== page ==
Photo credit: sibenikcard.com

These two sites actually made Šibenik the only city in Croatia that has two monuments on the UNESCO list, and stood side by side with London, Berlin, Beijing and New Delhi. 

The entire city of Šibenik represents a place of rich history and culture and in its surroundings you can find places with beautiful beaches. Also, a full day trip to Šibenik can be combined with a visit to the National Park Krka.

4. Plitvice Lakes National Park

If you love nothing better than getting lost in nature when you’re on holiday, you definitely need to visit Plitvice Lakes National Park, probably the best-known UNESCO World Heritage from Croatia. And even if nature isn’t your number one, you will be sorry to miss it.

Photo credit: mike_swigunski / Unsplash

With its exceptional natural beauty, this area has always attracted nature lovers, and already in 1949 it was proclaimed Croatia’s first national park. 30 years later, Plitvice Lakes are internationally recognized with their inscription onto the UNESCO World Heritage List which came from its unusual geology.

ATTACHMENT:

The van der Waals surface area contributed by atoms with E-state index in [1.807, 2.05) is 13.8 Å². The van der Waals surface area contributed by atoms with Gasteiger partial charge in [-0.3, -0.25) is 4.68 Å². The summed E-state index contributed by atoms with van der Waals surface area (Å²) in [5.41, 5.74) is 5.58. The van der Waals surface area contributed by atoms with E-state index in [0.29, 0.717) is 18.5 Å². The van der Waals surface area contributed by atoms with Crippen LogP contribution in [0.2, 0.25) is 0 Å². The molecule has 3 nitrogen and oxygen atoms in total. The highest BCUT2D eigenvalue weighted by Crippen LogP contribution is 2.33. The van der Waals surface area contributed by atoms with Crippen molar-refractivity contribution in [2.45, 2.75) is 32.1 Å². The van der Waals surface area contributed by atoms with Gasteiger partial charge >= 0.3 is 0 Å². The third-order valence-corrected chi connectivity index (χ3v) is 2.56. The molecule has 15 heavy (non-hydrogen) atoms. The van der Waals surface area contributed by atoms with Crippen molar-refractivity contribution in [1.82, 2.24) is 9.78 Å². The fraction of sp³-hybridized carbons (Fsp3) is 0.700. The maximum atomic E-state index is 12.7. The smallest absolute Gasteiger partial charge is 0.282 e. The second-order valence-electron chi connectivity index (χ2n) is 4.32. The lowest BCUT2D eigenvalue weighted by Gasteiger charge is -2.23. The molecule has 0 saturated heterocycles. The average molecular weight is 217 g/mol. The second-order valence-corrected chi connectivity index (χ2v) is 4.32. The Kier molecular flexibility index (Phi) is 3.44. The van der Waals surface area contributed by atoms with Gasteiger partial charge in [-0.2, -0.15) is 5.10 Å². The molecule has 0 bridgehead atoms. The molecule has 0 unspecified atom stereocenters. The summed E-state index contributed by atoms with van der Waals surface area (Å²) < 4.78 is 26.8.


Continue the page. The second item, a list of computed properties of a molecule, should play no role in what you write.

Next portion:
The main focus of the park’s beauty are sixteen lakes, cascading one into the next and divided into two parts – Upper lakes and Lower Lakes, as well as numerous waterfalls and cascades. But the park is primarily covered in forest vegetation, with smaller areas under grasslands so the most attractive part of the park – the lakes – covers just under 1% of the total park area. The National Park covers a total area of 300 square kilometers, whilst the lakes join together over a distance of eight kilometers.

In the Park you can find maps that show different explorational walks, of varying lengths, so you can choose the path according to how long you want to walk and explore. There’s, of course, stunning scenery everywhere you turn in the Park. You won’t go wrong whichever path you take.

Moreover, I think these pictures speak for themselves.

Photo credit: mike_swigunski / Unsplash 
Photo credit: naadjuuuh / Pixabay